When informed of the involvement of some Sikhs in the EDL, Vijay replied: “I'm surprised. Maybe things are different in other places, but everyone gets on well where I live. There are a few arseholes around but they keep their heads down. They'll take encouragement from EDL coming here and that's why we've come out to stop them.”
Vijay was by no means the only non-Muslim from Dudley who came out to stop the EDL. Groups of local Sikhs attended the UAF rally. Later in the day some young people of Afro-Caribbean origin resisted police repression to join a march that went off in search of the fascists.
March against fascists
With the majority of locals assembling on the road in preparation for a march, and the majority of UAF supporters assembled in the car park to listen to speeches from UAF leaders and local dignatories, tensions amongst anti-fascists emerged.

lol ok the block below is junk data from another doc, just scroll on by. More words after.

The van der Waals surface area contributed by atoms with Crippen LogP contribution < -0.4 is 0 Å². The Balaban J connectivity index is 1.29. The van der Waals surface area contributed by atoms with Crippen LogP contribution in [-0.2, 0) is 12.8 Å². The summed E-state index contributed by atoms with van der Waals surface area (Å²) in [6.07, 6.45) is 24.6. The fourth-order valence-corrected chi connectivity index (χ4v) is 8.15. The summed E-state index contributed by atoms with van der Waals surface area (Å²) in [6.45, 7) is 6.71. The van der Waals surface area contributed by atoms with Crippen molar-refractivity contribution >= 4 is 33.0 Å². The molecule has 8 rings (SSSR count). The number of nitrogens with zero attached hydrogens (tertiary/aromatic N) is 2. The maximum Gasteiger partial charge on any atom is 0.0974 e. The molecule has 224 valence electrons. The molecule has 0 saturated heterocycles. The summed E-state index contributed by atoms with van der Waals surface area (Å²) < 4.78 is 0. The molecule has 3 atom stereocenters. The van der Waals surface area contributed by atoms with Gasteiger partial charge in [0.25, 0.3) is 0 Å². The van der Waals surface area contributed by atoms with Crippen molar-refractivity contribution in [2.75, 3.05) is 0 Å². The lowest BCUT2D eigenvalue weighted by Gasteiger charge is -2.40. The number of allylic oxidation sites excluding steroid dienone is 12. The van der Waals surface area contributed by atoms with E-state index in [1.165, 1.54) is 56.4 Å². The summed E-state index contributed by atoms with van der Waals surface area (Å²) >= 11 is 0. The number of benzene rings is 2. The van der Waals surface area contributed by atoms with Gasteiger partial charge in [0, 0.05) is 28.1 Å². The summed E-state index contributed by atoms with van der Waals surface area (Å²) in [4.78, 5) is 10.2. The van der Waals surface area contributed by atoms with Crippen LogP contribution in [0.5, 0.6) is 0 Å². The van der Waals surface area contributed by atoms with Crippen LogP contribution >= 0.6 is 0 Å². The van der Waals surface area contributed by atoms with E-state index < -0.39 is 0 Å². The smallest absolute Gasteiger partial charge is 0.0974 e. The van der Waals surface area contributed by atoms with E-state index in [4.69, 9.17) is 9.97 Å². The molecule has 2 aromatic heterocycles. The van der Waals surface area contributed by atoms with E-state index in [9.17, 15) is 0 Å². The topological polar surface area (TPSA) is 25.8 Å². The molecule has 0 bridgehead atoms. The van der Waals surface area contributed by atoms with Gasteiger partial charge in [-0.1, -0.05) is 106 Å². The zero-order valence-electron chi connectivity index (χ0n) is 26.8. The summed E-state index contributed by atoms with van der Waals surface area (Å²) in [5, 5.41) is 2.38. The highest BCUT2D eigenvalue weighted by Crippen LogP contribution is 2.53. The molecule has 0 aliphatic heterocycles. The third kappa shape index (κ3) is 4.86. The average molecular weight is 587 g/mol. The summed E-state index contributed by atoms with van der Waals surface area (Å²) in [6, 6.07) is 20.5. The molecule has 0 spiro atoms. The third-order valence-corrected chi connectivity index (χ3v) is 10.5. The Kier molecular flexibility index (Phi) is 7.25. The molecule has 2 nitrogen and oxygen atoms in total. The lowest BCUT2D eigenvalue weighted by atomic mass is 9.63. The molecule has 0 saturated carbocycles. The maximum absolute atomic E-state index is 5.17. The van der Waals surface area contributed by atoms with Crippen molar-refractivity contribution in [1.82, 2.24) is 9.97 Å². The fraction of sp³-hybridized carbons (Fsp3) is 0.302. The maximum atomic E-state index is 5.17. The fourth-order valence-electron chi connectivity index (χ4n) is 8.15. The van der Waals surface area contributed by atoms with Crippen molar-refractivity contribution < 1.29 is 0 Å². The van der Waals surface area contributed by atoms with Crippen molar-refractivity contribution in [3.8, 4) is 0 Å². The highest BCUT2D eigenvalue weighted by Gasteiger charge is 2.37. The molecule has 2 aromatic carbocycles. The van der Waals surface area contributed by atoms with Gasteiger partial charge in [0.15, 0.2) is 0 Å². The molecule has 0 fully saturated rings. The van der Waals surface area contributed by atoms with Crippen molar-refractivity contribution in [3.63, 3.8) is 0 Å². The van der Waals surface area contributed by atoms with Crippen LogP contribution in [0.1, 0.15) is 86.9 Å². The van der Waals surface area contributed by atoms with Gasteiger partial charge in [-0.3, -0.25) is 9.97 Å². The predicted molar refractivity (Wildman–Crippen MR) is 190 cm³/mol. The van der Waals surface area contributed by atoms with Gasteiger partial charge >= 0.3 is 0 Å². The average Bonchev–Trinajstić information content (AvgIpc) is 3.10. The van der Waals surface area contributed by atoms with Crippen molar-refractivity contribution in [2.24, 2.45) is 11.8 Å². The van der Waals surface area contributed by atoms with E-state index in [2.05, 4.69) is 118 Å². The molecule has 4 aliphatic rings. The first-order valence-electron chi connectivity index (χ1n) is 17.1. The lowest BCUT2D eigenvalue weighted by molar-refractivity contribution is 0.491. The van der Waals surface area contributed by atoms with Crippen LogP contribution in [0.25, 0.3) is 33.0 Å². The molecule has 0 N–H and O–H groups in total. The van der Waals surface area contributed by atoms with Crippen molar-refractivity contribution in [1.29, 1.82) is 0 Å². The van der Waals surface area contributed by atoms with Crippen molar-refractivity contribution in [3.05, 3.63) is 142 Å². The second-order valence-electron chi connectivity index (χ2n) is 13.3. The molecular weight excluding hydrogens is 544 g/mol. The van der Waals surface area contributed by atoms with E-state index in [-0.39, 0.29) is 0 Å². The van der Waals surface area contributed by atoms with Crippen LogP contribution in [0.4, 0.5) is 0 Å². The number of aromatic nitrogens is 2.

When EDL spotters were sighted and sections of the assembly broke away to confront them, UAF stewards did a good job of keeping the group together before the police could pounce to divide us.
But throughout the afternoon stewards were insistent that the fascists were three miles away and would not be allowed to march. When rumours began to circulate that the EDL were marching to Netherton, on the other side of the town centre from the UAF rally, some stewards insisted that these were lies spread by provocateurs, and accused those on the road of splitting the demonstration.
Distrust and confusion increased when independent spotters confirmed that around 1000 EDL were within a police kettle barely a quarter mile away, while UAF stewards continued to attempt to shepherd people back into the car park.
As the afternoon dragged on and demonstrators grew steadily more impatient, a majority of the counterdemo assembled angrily on the road. News spread that Dudley Central Mosque had been attacked.